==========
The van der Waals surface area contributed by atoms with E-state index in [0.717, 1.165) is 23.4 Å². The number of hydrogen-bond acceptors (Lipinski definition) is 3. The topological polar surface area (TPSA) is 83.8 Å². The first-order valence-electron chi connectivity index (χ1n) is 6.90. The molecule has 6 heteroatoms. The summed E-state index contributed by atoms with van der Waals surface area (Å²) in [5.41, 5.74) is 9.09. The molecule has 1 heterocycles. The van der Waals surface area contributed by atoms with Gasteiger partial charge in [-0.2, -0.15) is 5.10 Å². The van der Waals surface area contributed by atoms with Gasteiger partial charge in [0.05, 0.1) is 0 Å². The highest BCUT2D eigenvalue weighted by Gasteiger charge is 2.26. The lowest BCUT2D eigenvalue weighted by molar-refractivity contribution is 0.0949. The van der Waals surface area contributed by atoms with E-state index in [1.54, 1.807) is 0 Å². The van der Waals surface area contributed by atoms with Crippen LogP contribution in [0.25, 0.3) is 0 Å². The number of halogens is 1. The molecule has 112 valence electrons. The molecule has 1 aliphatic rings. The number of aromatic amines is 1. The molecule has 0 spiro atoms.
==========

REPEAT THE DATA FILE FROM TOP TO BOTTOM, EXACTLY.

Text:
The van der Waals surface area contributed by atoms with E-state index in [0.717, 1.165) is 23.4 Å². The number of hydrogen-bond acceptors (Lipinski definition) is 3. The topological polar surface area (TPSA) is 83.8 Å². The first-order valence-electron chi connectivity index (χ1n) is 6.90. The molecule has 6 heteroatoms. The summed E-state index contributed by atoms with van der Waals surface area (Å²) in [5.41, 5.74) is 9.09. The molecule has 1 heterocycles. The van der Waals surface area contributed by atoms with Gasteiger partial charge in [-0.2, -0.15) is 5.10 Å². The van der Waals surface area contributed by atoms with Gasteiger partial charge in [0.05, 0.1) is 0 Å². The highest BCUT2D eigenvalue weighted by Gasteiger charge is 2.26. The lowest BCUT2D eigenvalue weighted by molar-refractivity contribution is 0.0949. The van der Waals surface area contributed by atoms with E-state index in [1.54, 1.807) is 0 Å². The van der Waals surface area contributed by atoms with Crippen LogP contribution in [0.25, 0.3) is 0 Å². The number of halogens is 1. The molecule has 112 valence electrons. The molecule has 1 aliphatic rings. The number of aromatic amines is 1. The molecule has 0 spiro atoms.